Zero V.O.C. Interior Products

     ENVIRONMENTALLY GREEN           Enjoy Healthy Interior Living Spaces

Plasters from Japan. Trowel Finishes
-- Fibrous aggregate named for the Capitol City.
Kai -- Linier aggregate made from Crushed Seashells.
Pataan -- Aggregate that easily forms Patterns and Shapes.
Koruku -- Made from the Cork Tree. Great for sound rooms.
Warsusu -- Created from Rice Waste.

AMERICAN CLAY Earthy Plaster, Trowel New Mexico Clay with Mayan Pigments.
Walls are easily repairable if damaged. Walls breath to filter and renew existing interior air.  Hard finish can be sealed for Bathrooms and Kitchens.

Porcelina -- Troweled smooth and delicate with matte finish.                                                  Loma -- Troweled with a more earthy finish.                                                                     Maritimo -- Troweled finish from Seashells.                                                   

MODERN MASTERS                                                                   BELLEZZA Italian Lime Plasters

Marmorino  --  Traditional Italian Marble troweled Finish.                                        Venetian Plaster -- Traditional Itlian troweled smooth with texture or smooth finish.   Tadelak -- The hardest of all Plasters.

                                                                                                     GREEN PLANET PAINTS   Clay based zero V.O.C. paints made in Arizona. Washable Mayan color pallet or can be mixed to match.

MODERN MASTERS                                                                      All Platinum Pigments and Glazes
Health and Safety
Glazes, Pigments, Paints, Plasters and Primers

Paints, Plasters and primers (architectural coatings) can be applied to a building's interior surfaces on-site. Most paints and primers contain volatile organic compounds (VOCs). VOCs are common organic substances that readily evaporate (usually at room temperature). VOCs hold the paint in a liquid form, and, once applied, aid the paint in rapidly drying from a liquid to a solid by an evaporation process known as off-gassing. Off-gassing adversely affects indoor air quality, and may continue for months or even years even though the paint or primer has dried. A primary goal in the creation of healthy buildings is to generally reduce the overall amount of VOCs.

These coatings are of particular concern in urban areas because VOCs react in the presence of sunlight to form smog and ground level ozone. Austin has recently failed the Environmental Protection Agency's test for ground level ozone, and may soon be declared an air quality non-attainment area for exceeding the level of air pollution that is considered harmful to the public's health. If this occurs, Austin will lose its rights to all federal highway money that was previously appropriated for the city. Low and no VOC paints are especially important in areas deemed non-attainment for air quality by the Environmental Protection Agency.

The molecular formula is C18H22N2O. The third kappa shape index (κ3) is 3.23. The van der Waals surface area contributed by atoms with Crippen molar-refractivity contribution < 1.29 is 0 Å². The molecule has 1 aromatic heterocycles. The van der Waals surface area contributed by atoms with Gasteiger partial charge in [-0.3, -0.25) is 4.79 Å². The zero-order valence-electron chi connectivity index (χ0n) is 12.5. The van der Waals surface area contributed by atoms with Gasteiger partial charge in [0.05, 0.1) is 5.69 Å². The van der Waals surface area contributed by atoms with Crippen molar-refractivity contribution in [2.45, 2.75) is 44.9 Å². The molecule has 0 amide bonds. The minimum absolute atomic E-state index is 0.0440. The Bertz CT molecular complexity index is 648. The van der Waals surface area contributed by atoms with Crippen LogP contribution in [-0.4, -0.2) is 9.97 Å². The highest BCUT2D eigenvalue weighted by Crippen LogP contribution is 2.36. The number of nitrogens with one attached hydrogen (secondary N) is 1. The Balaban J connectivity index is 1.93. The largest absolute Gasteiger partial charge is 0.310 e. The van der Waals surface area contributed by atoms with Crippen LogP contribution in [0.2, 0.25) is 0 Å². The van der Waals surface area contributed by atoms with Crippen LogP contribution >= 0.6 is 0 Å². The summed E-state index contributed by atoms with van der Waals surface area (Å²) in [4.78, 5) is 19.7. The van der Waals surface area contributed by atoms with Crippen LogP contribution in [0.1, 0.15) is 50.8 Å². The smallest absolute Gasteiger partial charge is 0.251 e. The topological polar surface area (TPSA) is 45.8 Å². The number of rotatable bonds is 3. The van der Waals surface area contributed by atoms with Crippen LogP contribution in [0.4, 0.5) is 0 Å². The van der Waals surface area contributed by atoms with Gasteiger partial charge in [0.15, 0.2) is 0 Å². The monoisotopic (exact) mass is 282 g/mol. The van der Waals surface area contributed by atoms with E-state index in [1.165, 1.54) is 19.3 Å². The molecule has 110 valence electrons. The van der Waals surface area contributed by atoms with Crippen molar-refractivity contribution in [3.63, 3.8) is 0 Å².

Low/no VOC paints and primers offer slightly more coverage area per gallon than higher VOC finishes because low/no VOC paints/primers contain more of the finished product that stays on the wall, and less of the solvent that evaporates off. The higher the solids content of the paint, the more finished product it contains. The use of low and no VOC coatings can mean big savings if vacating is not necessary and/or if applicators can work during normal business hours. Non-toxic, low biocide, and natural paints are significantly more expensive. Note that the cost of labor far exceeds the cost of paint for the typical job. Also, the added cost of using one of these recommended paints is insignificant in comparison to the overall cost of the house.

Materials that are considered more healthful have a broad-based appeal. Chemically sensitive and other concerned individuals may consider using products that are non-toxic and or low in biocides. One reason for the popularity of natural-based paints is that the raw materials used to create the coatings are renewable resources (ideally sustainably harvested).

The state of Texas recently eliminated the regulation of VOC levels in paints due to the "paperwork and labor strain." The nationwide regulated limit for VOC content is currently 250 grams per liter less water.  Lead is no longer allowed in interior paints. Though less is always better, chemicals such as dioxin are not safe in any quantity. In short, the issues and risks are generally not well researched, documented, or understood in Texas.

Austin School of Faux Finishes